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The turf war of unified computing

by Lydia Leong  |  January 22, 2009  |  2 Comments

The New York Times article about Cisco getting into the server market is a very interesting read, as is Cisco’s own blog post announcing something they call “Unified Computing“.

My colleague Tom Bittman has a thoughtful blog post on the topic, writing: What is apparent is that the comfortable sandboxes in which different IT vendors sat are shattering. Those words demand that computing become a much more flexible, unified fabric.

Tom ruminates on the vendors, but setting aside any opinion of Cisco’s approach (or any other vendor making a unified computing attempt), my mind goes to the people — specifically, the way that a unified approach impacts IT operations personnel, and the way that these engineers can help or hinder adoption of unified data center technologies.

Unified computing — unified management of compute, storage, and network elements — is not just going to shape up to be a clash between vendors. It’s going to become a turf war between systems administrators and network engineers. Today, computing and storage are classically the domain of the former, and the WAN the domain of the latter. The LAN might go either way, but the bigger the organization, the more likely it goes to the network guys. And devices like application delivery controllers fall into an uncomfortable in-between, but in most organizations, one group or the other takes them into their domain. The dispute over devices like that serves as the warning shot in this war, I think. (An ADC is a network element, but it is often closely associated with servers; it is usually an appliance, i.e. a purpose-built server, but its administration more closely resembles a network device than a server.) The more a given technology crosses turf lines, the greater the dispute over who manages it, whose budget it comes out of, etc.

all your cloud are belong to us] He who controls the entire enchilada — the management platform — is king of the data center. There will be personnel who are empire-builders, seeking to use platform control to assert dominance over more turf. And there will be personnel who try to push away everything that is not already their turf, trying to avoid more work piling up on their plate.

Unification is probably inevitable. We’ve seen this human drama play out once this past decade already — the WAN guys generally triumphed over the telephony guys in the VoIP convergence. But my personal opinion is that it’s the systems guys, not the network guys, who will be most likely to triumph in the unified-platform wars. In most organizations, systems guys significantly outnumber the network guys, and they tend to have a lot more clout, especially as you go up the management chain. Internal politics and whose vendor influence triumphs may turn out to influence solution selection as much as, or more than, the actual objective quality of the solutions themselves.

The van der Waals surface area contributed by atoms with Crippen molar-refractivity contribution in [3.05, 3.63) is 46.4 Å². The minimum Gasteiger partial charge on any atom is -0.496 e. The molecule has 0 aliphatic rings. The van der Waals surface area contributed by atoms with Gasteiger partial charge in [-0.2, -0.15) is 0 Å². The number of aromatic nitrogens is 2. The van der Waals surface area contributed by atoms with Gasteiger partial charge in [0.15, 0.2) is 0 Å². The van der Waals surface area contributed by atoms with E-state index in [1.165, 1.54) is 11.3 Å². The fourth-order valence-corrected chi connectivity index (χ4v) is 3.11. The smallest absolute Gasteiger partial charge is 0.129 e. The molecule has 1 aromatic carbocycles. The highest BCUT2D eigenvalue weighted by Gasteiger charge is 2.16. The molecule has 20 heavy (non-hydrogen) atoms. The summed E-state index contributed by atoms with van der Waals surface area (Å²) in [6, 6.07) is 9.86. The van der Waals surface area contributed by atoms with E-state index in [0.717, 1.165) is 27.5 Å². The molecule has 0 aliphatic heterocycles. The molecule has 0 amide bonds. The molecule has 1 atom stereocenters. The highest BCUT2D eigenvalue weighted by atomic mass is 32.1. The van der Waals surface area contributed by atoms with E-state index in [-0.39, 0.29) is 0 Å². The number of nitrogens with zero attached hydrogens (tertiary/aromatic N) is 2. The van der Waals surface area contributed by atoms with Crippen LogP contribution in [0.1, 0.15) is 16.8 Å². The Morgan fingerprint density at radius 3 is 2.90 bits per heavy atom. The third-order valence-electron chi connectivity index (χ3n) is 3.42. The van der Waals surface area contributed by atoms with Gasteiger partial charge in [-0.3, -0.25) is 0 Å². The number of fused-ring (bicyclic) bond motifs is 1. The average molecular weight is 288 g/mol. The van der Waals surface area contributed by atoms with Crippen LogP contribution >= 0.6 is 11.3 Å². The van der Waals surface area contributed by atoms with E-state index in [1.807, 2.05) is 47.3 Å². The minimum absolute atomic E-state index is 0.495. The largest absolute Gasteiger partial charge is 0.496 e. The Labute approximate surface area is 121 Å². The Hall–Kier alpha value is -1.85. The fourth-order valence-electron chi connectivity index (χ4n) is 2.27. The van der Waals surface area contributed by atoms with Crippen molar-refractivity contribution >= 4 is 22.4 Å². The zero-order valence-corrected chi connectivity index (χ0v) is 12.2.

(Yes, I really did make a lolcat just for this post.)

Category: infrastructure  

Tags: cloud  people  

Lydia Leong
VP Distinguished Analyst
16 years at Gartner
23 years IT industry

Lydia Leong covers cloud computing and infrastructure strategies, along with a broad range of topics related to the transformation of IT organizations, data centers, and technology providers.Read Full Bio


Thoughts on The turf war of unified computing


  1. Hmmm, back when the mainframe was providing unified computing (which to me just means “central control”) and the PC and LAN came about, there was a lot of betting that the “systems” guys would win.

    Then, when the VLAN switch came about, there was a lot of betting that the “network” guys would win – until the Internet, and later, WLANs, broke down the network guys’ control.

    Now, virtualization (both server side and desktop) is trying to assert control once again – while iPhones and home PCs are pulling control away from IT yet again.

    I don’t *either* the systems guys or the network guys are going to win with centralized control approachs. See https://blogs.gartner.com/john_pescatore/

  2. Hi Lydia. Find below my post in the group “Unified Computing” in LinkedIn. Welcome any comment.

    Why is it necessary to be a guru to deploy an IT infrastructure? Things are changing?

    In this blog, https://blogs.gartner.com/lydia_leong/2009/01/22/the-turf-war-of-unified-computing/ , Lydia gives us their impressions about the well-known historical war between several sects, network, telephony and systems guys, with the arrival of Unified Computing. Who will reign on the management system? She believes the system gurus will get the throne.

    In my opinion, we must be practical and refocus our mismatched glasses: it is better to have several technicians with wide knowledge on several technologies and using integrated systems with friendly tools that avoid a “machine code programming” and easy the engineering, instead a group of capricious and irreplaceable gurus in single technologies that make the growing amount of integrated IT projects a nightmare. I have suffer this in the past too much times and my obsession now is to bring the market a tool for democratize the IT engineering. At the end this means better efficiency and less configuration errors, fast engineering and cost reduction, easy replacement of engineers or shifts, more collaboration and less divas… The key point: an unified management system, One for controlling everything, like in the wonderful Talkien tales 🙂 E. Cimadevila



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